Luke 15:1-3, 11b-32
Do you know where the “far country” is?
I serve a city church. Almost every morning, I walk by the door just outside my office and someone is sleeping on the steps. On the cold mornings, if someone is there, I stop and I watch until I see movement to know that nobody died on our steps overnight.
That’s the far country.
“No one gave him anything.”
The parable tells us the prodigal came to himself. Some preachers interpret that graciously: He recognized the error of his ways and resolved to improve his life. Others are more skeptical: He realized he was starving to death, so he decided to come up with a good speech to deliver to his father and head home.
The grace of it all is that it doesn’t really matter if he recognized the error of his ways or simply desired a solid meal. His father takes off running for him and there is a new robe, a new ring, a big feast.
That’s when the far country comes home.
“I have worked for you, I have slaved, and you never threw me a party.”
The older son has done everything right in his life. He stayed home and worked hard. The return of his younger brother from the far country and the joy of his father send him into an emotional crisis. Suddenly, readers of the story are back in the far country again … “no one gave him anything.”
In this moment, the joy drops out of the bottom of the story. The far country is a lonely place. You can do everything right and still wind up in the far country. You can play by all the rules and work hard and still wind up in the far country.
One day, your job’s gone. It’s cheaper overseas, and there you are, off in the far country. You can work so hard at marriage you don’t think you have anything else to give and, one day, your spouse says, “There’s nothing left,” and there you are: far country. Your children grow up and they don’t need you like they once did, and there you are: out in the far country. Everyone knows at some point in their life what it is to be underappreciated, to work, work, work and have someone else get the party. Everyone knows what it is to get hurt, and there you are: far country. It would be hopeless, the inevitability of the far country, if it weren’t for the relentlessness of grace.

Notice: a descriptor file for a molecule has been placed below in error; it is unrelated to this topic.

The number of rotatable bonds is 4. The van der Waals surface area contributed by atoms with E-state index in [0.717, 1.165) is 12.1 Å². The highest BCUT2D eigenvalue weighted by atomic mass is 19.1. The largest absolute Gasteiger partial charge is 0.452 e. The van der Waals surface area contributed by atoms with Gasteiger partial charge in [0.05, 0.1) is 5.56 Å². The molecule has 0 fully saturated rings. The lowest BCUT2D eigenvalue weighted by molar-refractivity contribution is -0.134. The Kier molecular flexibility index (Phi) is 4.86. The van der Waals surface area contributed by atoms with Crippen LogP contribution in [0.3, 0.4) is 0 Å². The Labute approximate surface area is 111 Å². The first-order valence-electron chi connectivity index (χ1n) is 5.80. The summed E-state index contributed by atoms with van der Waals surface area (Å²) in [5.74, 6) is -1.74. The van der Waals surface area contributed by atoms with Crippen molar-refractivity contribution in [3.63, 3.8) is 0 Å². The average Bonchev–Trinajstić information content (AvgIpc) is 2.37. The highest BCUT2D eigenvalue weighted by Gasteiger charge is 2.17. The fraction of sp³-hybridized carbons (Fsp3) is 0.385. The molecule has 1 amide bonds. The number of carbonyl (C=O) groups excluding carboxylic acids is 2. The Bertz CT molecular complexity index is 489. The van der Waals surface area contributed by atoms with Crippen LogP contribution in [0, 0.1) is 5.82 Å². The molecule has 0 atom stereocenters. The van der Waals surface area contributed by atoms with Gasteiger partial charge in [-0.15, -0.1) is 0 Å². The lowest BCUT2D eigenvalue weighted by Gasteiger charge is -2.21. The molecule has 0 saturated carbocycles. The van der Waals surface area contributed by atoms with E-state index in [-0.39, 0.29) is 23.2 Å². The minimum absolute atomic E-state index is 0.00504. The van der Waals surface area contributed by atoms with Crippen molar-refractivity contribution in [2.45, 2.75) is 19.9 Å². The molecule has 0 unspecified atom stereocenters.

Karl Barth said that Jesus is the son who went into the far country for us. Jesus is the one who, in a world “where no one would give him anything,” was willing to endure the sin, isolation and pain of journeying into the far country for us.
Perhaps you saw the movie, “What Dreams May Come,” a few decades ago? The late Robin Williams played a physician who was killed in a car accident shortly after the death of his children and is reunited with them in a bright and colorful heavenly playground. In time, he realizes something is horribly wrong. His wife is missing. Bereft of her husband and children, convinced that she was at fault because if she had been driving her maternal instincts might have saved her children, she elected to join them in death. Her tragic death plunges her into a dark and colorless world of terror and fear. Believing that nothing can ever be right if this is so, Williams’ character plunges himself into the very same terror, darkness and fear to go after her. In his dogged pursuit of her, he reminds her to cling to joy, and pulls her back into the light, back into a world of color and joy and play.
That is the truth of Jesus’s own journey into the far country.
When we say, “he descended into hell,” we acknowledge the truth of the crucifixion — that Jesus came to pull all of us back from the world of death and fear and terror into the world of color and light and joy. Jesus came into a world “where no one would give him anything,” Jesus journeyed into the far country to bring us home.
So, we make promises to one another. In baptism, we say, that we will accompany one another, even to the far country, because that is where Jesus found us.
And that accompaniment, that grace is what ultimately makes the parable of the prodigal son a story of great joy.
Questions for reflection:
- Have you or your loved ones experienced the far country? What gave you comfort in the hardest times?
- What does the inevitability of the far country tell us about human sin?
- What is the experience of joy that you cling to in your hardest moments?
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